The Lord’s Prayer—A Complete Prayer and a Pitfall

The Lord’s Prayer—A Complete Prayer and a Pitfall


Listen Now. We will now be including the daily reading of Epistle and Gospel with The Prayer Team.

ENGAGED: The Call to Be Disciples

Go, therefore and make disciples of all nations, baptizing them in the name of the Father and of the Son and of the Holy Spirit, teaching them to observe all that I have commanded you.  Matthew 28:19-20

Prayer: Abiding in God’s Love—Part Three

Jesus said, “An in praying do not heap up empty phrases as the Gentiles do; for they think that they will be heard for their many words.  Do not be like them, for your Fathers knows what you need before you ask Him.  Pray then like this:

Our Father who art in heaven, Hallowed be Thy name.  Thy Kingdom come, Thy will be done, on earth as it is in heaven. Give us this day our daily bread; and forgive us our debts, as we also have forgiven our debtors; and lead us not into temptation but deliver us from evil.  For Thine is the Kingdom and the power and the glory, forever.  Amen.  Matthew 6: 7-13


Good morning Prayer Team!

Christ is Risen!

I recently read a book entitled “21 Seconds to Change Your World: Finding God’s healing and Abundance through Prayer.”  The book is about the power of the Lord’s Prayer and the 23rd Psalm.  In one of the opening pages of the book, the author remarks that it takes an average of 21 seconds to recite the Lord’s Prayer.  He then goes on to describe the Lord’s Prayer as the most complete prayer one can offer. 

Let’s begin with the positive—the Lord’s Prayer is the most complete prayer.  Dissecting it word by word, one sees its power and its completeness.  The first two words, “Our Father,” remind us of the two great commandments, to love God and to love our neighbor.  The word “Father” establishes our need to look at God as our Father and to love Him.  The word “our” reminds us that we are to love our neighbor.  The Lord’s Prayer is not offered in the singular, “My Father,” but even when prayed alone, it is in the plural, “Our Father.”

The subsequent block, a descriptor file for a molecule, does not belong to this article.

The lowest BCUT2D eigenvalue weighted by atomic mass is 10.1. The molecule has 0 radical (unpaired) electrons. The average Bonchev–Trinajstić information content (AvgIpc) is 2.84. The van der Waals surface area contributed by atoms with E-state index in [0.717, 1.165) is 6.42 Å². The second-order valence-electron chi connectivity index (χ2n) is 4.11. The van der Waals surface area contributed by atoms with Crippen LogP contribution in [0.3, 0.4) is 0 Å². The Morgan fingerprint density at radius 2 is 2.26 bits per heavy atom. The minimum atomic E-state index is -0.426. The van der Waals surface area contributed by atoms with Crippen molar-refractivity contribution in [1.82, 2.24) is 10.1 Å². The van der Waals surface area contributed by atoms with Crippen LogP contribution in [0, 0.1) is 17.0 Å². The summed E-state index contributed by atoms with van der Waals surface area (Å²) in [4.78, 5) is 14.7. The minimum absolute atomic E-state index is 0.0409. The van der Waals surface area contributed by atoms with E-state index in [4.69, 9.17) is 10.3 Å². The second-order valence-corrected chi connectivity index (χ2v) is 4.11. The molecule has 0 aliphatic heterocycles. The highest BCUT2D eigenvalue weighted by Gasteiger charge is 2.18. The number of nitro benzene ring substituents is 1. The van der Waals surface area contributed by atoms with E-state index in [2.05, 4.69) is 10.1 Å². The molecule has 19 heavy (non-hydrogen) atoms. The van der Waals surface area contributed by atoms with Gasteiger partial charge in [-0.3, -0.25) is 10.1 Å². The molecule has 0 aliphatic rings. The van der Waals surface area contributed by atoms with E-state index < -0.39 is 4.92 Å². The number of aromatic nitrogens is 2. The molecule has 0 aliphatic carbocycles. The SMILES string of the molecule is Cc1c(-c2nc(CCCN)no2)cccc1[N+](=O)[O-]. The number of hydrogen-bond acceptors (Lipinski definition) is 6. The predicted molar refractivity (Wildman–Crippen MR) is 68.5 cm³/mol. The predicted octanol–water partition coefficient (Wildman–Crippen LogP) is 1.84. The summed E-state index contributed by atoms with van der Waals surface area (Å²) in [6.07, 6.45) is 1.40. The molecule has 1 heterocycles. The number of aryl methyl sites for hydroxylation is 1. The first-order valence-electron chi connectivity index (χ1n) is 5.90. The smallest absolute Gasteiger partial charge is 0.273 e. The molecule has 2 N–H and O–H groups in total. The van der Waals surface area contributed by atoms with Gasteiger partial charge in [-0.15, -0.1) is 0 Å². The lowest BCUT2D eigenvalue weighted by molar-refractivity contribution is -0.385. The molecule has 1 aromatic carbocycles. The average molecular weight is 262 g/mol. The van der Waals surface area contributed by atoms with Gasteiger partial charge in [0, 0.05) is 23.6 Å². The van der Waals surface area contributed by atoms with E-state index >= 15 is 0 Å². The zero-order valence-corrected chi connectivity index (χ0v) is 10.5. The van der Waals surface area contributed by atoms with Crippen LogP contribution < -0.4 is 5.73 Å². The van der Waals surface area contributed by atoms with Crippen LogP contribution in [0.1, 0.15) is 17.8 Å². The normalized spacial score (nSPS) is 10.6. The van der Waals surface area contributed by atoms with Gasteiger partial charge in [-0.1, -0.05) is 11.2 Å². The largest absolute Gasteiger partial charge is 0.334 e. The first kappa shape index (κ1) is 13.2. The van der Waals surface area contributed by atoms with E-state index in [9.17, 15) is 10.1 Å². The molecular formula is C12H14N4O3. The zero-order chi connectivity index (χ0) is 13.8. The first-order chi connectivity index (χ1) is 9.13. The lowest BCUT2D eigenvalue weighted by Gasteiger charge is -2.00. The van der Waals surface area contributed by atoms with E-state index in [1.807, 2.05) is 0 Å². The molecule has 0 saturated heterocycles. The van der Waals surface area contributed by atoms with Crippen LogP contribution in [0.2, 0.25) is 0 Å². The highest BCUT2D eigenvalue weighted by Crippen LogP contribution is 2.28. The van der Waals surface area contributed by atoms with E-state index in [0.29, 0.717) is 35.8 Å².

Who art in heaven reminds us of our purpose and our goal.  God created us to share Paradise with Him.  The Fall separated us from Paradise.  The Resurrection of Christ opens the door back to Paradise, and now our life work is to reach that door and enter into Paradise once again.

Hallowed be Thy name reminds us that not only is God holy (Agios) and set apart, but that we are called to be holy and set apart as well.  If God’s name is holy, and we are God’s children, then we are to glorify Him in our actions for to act unholy not only condemns us but blasphemes Him.  To call upon God as holy means also to call on ourselves to be holy. 

Thy Kingdom come is a prayer for God’s Kingdom to be present in our lives, not only at the end of them but in each day of them.  God’s Kingdom is present for us in the Divine Liturgy, in prayer, and when we seek to live in harmony with Him and with those around us.  We are called to live in the Kingdom each day of our lives.

Thy will be done is one of what I believe are the two hardest phrases in the Lord’s Prayer.  Praying for God’s will to be done in our lives is a very humbling thing.  Because it leaves open the possibility that His will conflicts with ours, which it often does.  Praying for His will to be done reminds us to be humble and in many cases subservient to the will of God for us.  If He is the Father, then we are the children.  If He is the Master, then we are the servants.  If we are at the controls of our lives, then there is no room for Him for be Father or Master.  Thy will be done reminds us of our both His place and ours.  To reach the Kingdom of heaven, we must serve Him by serving one another, and must be obedient to His will, especially when it is not in line with ours.

On earth as it is in heaven reminds us that God’s will for us to be one with Him is not just a reality that has to wait until we reach His Kingdom but that we can walk in tandem with God each day of our lives.  By following His will (as we have discussed before, by abiding in Him) and being in step with Him, we can enjoy the rewards of heaven throughout our life on earth.